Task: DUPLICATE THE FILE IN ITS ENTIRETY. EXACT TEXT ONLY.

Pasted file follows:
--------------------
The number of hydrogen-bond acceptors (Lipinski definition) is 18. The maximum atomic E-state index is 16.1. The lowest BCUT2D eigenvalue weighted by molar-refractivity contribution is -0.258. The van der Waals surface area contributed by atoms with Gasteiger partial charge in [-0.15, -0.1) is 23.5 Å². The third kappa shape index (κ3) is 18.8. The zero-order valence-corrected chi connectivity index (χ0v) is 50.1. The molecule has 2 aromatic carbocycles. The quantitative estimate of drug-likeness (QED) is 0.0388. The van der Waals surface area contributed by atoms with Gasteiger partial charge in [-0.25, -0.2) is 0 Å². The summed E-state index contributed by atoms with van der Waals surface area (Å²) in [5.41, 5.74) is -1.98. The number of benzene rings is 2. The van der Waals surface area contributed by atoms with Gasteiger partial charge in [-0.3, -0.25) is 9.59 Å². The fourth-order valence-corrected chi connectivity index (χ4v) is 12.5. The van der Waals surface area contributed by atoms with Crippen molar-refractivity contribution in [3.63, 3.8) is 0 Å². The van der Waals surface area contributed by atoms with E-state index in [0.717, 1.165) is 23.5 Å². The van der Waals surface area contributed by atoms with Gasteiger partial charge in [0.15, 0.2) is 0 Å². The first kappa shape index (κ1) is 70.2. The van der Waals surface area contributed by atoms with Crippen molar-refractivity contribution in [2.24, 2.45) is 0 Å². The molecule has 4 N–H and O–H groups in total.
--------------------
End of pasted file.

The number of hydrogen-bond acceptors (Lipinski definition) is 18. The maximum atomic E-state index is 16.1. The lowest BCUT2D eigenvalue weighted by molar-refractivity contribution is -0.258. The van der Waals surface area contributed by atoms with Gasteiger partial charge in [-0.15, -0.1) is 23.5 Å². The third kappa shape index (κ3) is 18.8. The zero-order valence-corrected chi connectivity index (χ0v) is 50.1. The molecule has 2 aromatic carbocycles. The quantitative estimate of drug-likeness (QED) is 0.0388. The van der Waals surface area contributed by atoms with Gasteiger partial charge in [-0.25, -0.2) is 0 Å². The summed E-state index contributed by atoms with van der Waals surface area (Å²) in [5.41, 5.74) is -1.98. The number of benzene rings is 2. The van der Waals surface area contributed by atoms with Gasteiger partial charge in [-0.3, -0.25) is 9.59 Å². The fourth-order valence-corrected chi connectivity index (χ4v) is 12.5. The van der Waals surface area contributed by atoms with Crippen molar-refractivity contribution in [3.63, 3.8) is 0 Å². The van der Waals surface area contributed by atoms with E-state index in [0.717, 1.165) is 23.5 Å². The van der Waals surface area contributed by atoms with Gasteiger partial charge in [0.15, 0.2) is 0 Å². The first kappa shape index (κ1) is 70.2. The van der Waals surface area contributed by atoms with Crippen molar-refractivity contribution in [2.24, 2.45) is 0 Å². The molecule has 4 N–H and O–H groups in total.